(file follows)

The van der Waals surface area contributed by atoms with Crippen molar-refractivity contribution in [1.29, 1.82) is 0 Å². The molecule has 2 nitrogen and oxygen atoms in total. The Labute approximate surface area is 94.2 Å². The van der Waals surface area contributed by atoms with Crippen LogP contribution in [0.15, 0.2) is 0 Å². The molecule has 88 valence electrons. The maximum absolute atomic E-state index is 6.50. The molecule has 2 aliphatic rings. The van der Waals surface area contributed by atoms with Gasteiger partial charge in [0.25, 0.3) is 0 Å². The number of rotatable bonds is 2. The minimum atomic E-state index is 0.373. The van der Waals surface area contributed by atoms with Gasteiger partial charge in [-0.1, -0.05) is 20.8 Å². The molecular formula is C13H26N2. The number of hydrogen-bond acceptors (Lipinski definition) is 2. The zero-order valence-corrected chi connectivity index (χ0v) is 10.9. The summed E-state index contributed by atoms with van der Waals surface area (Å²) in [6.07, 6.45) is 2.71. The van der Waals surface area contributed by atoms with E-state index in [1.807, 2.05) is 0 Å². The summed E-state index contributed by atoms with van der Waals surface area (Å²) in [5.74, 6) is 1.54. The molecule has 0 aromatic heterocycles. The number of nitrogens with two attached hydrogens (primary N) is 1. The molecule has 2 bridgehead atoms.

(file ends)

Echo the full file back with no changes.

The van der Waals surface area contributed by atoms with Crippen molar-refractivity contribution in [1.29, 1.82) is 0 Å². The molecule has 2 nitrogen and oxygen atoms in total. The Labute approximate surface area is 94.2 Å². The van der Waals surface area contributed by atoms with Crippen LogP contribution in [0.15, 0.2) is 0 Å². The molecule has 88 valence electrons. The maximum absolute atomic E-state index is 6.50. The molecule has 2 aliphatic rings. The van der Waals surface area contributed by atoms with Gasteiger partial charge in [0.25, 0.3) is 0 Å². The number of rotatable bonds is 2. The minimum atomic E-state index is 0.373. The van der Waals surface area contributed by atoms with Gasteiger partial charge in [-0.1, -0.05) is 20.8 Å². The molecular formula is C13H26N2. The number of hydrogen-bond acceptors (Lipinski definition) is 2. The zero-order valence-corrected chi connectivity index (χ0v) is 10.9. The summed E-state index contributed by atoms with van der Waals surface area (Å²) in [6.07, 6.45) is 2.71. The van der Waals surface area contributed by atoms with E-state index in [1.807, 2.05) is 0 Å². The summed E-state index contributed by atoms with van der Waals surface area (Å²) in [5.74, 6) is 1.54. The molecule has 0 aromatic heterocycles. The number of nitrogens with two attached hydrogens (primary N) is 1. The molecule has 2 bridgehead atoms.